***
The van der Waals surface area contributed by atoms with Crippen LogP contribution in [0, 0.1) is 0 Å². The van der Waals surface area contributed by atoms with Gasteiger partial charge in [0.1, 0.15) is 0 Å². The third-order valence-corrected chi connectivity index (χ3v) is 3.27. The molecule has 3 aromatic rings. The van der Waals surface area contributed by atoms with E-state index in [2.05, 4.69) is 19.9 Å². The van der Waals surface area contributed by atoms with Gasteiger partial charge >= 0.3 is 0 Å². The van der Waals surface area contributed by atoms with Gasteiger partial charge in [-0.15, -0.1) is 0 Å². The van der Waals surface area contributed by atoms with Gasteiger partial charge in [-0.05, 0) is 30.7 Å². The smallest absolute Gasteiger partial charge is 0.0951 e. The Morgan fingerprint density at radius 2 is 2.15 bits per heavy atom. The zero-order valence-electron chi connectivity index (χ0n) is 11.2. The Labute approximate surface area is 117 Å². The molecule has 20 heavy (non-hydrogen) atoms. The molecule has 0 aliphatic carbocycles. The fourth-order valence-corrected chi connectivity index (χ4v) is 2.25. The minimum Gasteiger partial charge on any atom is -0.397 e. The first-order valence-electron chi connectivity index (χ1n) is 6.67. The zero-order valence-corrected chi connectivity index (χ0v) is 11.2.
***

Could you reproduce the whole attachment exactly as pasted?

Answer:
The van der Waals surface area contributed by atoms with Crippen LogP contribution in [0, 0.1) is 0 Å². The van der Waals surface area contributed by atoms with Gasteiger partial charge in [0.1, 0.15) is 0 Å². The third-order valence-corrected chi connectivity index (χ3v) is 3.27. The molecule has 3 aromatic rings. The van der Waals surface area contributed by atoms with E-state index in [2.05, 4.69) is 19.9 Å². The van der Waals surface area contributed by atoms with Gasteiger partial charge >= 0.3 is 0 Å². The van der Waals surface area contributed by atoms with Gasteiger partial charge in [-0.15, -0.1) is 0 Å². The van der Waals surface area contributed by atoms with Gasteiger partial charge in [-0.05, 0) is 30.7 Å². The smallest absolute Gasteiger partial charge is 0.0951 e. The Morgan fingerprint density at radius 2 is 2.15 bits per heavy atom. The zero-order valence-electron chi connectivity index (χ0n) is 11.2. The Labute approximate surface area is 117 Å². The molecule has 20 heavy (non-hydrogen) atoms. The molecule has 0 aliphatic carbocycles. The fourth-order valence-corrected chi connectivity index (χ4v) is 2.25. The minimum Gasteiger partial charge on any atom is -0.397 e. The first-order valence-electron chi connectivity index (χ1n) is 6.67. The zero-order valence-corrected chi connectivity index (χ0v) is 11.2.